Études for Excellence

One of the neat ideas I've stolen from Kent Beck is the idea of coding études. Now, I don't think I do the same thing that Kent does, but the term has stuck with me ever since he first introduced it at an early XP conference.

Okay, so what's an étude? It's an exercise designed to improve technical skill through repetition. It's a musical term, but I use them for improving software development skill instead.

Most of my études are daily half-hour exercises. They're very effective, and teams love them. (There are several examples of this variety in our book.) There's another kind, though, that you try right now. I'm going to give you two of my favorites.

For these études, just start following the étude's rule in your everyday work and keep going for a month or longer. (At least a week, anyway! You'll get more out of it if you do it longer.) Every so often, at least once a week, take a look at how the étude is affecting your work. Think back on how it's changed your code, what you're enjoying and finding difficult, which changes have been positive and which have been negative, and what lessons you should apply after you finish the étude. If you're practicing the étude as a team, you can do this as a team discussion.

These études work best when you're really anal about following the rules. Yes, sometimes that leads to silly or inefficient results. That's okay. The point is to learn, so keep an open mind about what's possible when you take an idea to the extreme. But don't turn off your brain; aim for the best possible result while still following the rule exactly.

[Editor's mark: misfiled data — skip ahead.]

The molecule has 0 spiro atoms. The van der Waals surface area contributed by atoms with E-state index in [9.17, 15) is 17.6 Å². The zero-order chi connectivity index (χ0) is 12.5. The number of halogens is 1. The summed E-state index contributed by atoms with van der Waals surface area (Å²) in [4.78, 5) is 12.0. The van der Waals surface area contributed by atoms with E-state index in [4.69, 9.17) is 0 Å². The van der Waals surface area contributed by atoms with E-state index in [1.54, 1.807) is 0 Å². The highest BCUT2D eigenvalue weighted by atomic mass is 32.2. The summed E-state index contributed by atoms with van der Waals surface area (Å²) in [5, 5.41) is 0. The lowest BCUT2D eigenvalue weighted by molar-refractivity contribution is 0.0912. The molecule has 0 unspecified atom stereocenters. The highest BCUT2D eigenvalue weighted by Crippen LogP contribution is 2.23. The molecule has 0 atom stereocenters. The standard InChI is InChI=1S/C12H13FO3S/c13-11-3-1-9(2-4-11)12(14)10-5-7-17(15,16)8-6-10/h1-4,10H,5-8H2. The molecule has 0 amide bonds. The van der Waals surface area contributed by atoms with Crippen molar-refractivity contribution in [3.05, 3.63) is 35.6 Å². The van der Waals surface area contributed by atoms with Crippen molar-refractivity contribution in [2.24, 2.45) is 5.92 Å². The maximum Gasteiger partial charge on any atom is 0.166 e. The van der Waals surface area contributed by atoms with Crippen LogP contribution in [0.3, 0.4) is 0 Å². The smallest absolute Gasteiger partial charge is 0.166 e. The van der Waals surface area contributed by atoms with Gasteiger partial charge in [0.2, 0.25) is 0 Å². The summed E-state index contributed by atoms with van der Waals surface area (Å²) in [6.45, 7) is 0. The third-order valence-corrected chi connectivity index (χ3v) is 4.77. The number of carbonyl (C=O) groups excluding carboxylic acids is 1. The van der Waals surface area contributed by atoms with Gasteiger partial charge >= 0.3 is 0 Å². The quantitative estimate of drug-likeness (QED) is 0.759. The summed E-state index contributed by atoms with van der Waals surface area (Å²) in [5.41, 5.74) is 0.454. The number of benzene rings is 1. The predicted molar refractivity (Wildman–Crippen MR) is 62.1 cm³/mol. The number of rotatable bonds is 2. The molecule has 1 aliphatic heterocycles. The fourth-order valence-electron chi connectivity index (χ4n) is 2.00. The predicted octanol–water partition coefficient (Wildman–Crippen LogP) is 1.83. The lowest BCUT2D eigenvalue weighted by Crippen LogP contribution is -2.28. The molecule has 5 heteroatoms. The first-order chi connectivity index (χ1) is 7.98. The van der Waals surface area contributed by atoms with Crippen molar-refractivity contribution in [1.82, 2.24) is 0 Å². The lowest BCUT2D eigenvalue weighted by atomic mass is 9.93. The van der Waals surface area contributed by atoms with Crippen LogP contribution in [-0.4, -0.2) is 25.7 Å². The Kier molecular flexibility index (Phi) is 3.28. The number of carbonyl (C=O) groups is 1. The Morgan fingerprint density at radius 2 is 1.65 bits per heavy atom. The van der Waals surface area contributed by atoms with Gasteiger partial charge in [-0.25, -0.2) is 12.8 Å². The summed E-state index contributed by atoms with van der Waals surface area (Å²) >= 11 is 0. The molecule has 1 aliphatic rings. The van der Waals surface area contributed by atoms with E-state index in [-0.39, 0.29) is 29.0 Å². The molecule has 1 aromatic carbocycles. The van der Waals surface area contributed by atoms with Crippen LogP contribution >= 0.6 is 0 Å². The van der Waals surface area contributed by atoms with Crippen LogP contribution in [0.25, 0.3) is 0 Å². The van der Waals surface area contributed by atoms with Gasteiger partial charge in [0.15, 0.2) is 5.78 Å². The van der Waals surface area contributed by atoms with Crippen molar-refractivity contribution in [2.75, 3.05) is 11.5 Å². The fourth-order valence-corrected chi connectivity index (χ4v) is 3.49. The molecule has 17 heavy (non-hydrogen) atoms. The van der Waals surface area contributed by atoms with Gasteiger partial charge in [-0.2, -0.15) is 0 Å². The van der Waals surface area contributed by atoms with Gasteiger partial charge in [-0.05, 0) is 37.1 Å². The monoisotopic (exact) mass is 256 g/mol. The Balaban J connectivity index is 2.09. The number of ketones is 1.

Ready? Here they are:

Toxic V

The purpose of this étude is to help you notice and master your use of abstractions. Here's how it works.

From now until the end of the étude, never use the paste command while coding. Think of the V key as filled with toxic sludge, waiting to jab you as soon as you press "Paste."

The point here is to help you notice and avoid code duplication. You can still duplicate code, but to do so, you have to type it all in again by hand. That's a pain in the butt... and that's the point. Use the pain as a signal that you need to come up with a better abstraction. How can you improve your design to avoid the pain?

Killer Comments

This étude helps you improve the expressiveness of your code. Here it is:

From now until the end of the étude, don't write any new comments. Imagine that each comment is waiting to betray you as soon as your back is turned. But! Your code has to communicate just as clearly without comments as it did with them.

The point of this one is to help you identify new ways of writing high-quality, readable code. To get the most out of this étude, get feedback on the readability of your code by pair programming or conducting code reviews.

This étude is harder than it looks. Don't get lazy--be sure that every idea you would have expressed in a comment is still expressed in code somehow.

Further Reading

Dave Thomas explores the same idea from a different angle with Code Katas.

If you liked this entry, check out my best writing and presentations, and consider subscribing to updates by email or RSS.